The opening chapter discusses techniques of acoustic microscopy, aberration and resolution performance, acoustic lens transfer functions, antireflection coatings, and both transmission and reflection acoustic microscopy. The following chapter deals with the applications to the states called liquid crystals or anisotropic liquids, states in which the material flows but yet has a long-range order that makes it macroscopically anisotropic. The third chapter focuses on the principles and practical applications of electromagnetic transducers for both surface waves and bulk waves. The fourth chapter surveys first the characterization of ultrasonic transducers for materials testing and then compares actual responses to those of an ""ideal"" transducer, elaborating on the many important factors that affect the results obtained with an ultrasonic testing system. The final chapter explains the principles underlying ultrasonic measurements of flow, specifically covering eight different categories of ultrasonic flow measurement principles and their industrial applications indicated.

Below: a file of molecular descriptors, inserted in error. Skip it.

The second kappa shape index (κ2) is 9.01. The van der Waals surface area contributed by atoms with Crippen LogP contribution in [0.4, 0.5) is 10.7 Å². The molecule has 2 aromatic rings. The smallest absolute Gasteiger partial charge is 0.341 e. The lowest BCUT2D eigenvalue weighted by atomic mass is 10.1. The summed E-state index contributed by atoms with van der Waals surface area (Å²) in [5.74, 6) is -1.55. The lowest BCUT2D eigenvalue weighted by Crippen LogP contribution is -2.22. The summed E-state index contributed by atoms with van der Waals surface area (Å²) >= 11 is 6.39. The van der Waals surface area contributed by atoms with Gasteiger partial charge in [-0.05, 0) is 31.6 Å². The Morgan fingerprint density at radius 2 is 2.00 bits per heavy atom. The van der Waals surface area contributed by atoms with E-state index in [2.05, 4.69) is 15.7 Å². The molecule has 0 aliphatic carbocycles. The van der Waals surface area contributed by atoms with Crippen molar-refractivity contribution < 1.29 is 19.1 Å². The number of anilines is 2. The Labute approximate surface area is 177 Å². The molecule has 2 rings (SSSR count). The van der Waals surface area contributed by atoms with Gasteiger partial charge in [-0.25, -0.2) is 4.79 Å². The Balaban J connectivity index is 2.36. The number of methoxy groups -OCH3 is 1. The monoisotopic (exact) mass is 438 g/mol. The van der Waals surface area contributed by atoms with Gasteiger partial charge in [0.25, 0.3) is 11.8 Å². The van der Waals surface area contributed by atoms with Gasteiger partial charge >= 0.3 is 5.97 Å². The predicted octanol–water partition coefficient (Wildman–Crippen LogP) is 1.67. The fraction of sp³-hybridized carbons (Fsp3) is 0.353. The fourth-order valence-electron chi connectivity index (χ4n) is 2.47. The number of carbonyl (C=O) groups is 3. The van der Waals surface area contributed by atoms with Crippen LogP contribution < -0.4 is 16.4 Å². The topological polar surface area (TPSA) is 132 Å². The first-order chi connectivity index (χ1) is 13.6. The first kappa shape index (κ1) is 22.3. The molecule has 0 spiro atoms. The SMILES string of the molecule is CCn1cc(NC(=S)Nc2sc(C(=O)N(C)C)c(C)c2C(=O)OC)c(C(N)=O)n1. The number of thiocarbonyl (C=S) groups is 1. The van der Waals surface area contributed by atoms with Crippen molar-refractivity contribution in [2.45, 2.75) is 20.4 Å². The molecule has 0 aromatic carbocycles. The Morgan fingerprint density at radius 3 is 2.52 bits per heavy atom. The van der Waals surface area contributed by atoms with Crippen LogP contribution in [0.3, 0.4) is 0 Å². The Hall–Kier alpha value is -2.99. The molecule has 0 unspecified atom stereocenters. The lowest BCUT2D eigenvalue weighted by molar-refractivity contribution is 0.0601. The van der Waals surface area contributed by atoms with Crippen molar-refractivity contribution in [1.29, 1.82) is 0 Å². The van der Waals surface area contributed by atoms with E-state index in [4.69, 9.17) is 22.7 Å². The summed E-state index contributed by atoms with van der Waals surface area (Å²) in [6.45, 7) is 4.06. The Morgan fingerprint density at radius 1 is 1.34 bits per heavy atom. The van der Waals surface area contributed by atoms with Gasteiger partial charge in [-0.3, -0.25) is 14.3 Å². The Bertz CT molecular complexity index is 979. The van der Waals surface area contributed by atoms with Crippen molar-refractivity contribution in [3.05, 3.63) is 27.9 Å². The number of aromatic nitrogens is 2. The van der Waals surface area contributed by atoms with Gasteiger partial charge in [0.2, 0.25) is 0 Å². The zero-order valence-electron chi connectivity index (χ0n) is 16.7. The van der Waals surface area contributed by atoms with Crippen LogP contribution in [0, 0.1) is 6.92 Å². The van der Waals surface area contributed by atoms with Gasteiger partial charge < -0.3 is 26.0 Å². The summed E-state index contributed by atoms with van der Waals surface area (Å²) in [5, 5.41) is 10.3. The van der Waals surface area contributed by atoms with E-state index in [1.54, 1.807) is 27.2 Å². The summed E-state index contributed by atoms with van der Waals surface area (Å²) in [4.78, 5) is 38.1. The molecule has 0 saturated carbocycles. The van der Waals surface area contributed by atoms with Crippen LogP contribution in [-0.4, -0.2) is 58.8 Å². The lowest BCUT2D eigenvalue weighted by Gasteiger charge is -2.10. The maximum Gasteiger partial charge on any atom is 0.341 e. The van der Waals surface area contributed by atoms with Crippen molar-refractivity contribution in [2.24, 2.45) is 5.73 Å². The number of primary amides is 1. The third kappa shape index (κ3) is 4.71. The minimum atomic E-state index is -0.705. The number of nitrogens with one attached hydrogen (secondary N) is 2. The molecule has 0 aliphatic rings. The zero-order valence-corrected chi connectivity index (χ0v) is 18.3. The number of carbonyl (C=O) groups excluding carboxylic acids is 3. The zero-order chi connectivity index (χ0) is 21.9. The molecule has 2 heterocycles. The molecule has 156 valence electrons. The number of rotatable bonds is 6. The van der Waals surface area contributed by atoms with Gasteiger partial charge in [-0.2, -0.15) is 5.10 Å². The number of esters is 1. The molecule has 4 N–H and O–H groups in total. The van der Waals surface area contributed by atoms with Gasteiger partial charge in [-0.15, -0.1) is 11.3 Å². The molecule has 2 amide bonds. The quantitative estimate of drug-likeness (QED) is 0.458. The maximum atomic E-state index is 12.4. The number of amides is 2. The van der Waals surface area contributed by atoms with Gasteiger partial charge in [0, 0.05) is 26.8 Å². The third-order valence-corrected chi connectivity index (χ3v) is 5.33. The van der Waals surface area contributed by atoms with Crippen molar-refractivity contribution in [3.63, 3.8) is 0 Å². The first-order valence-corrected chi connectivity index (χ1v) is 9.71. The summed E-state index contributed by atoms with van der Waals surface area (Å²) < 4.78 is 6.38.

This book will be of great value to researchers in their fields of electronics technology and applied and engineering mechanics.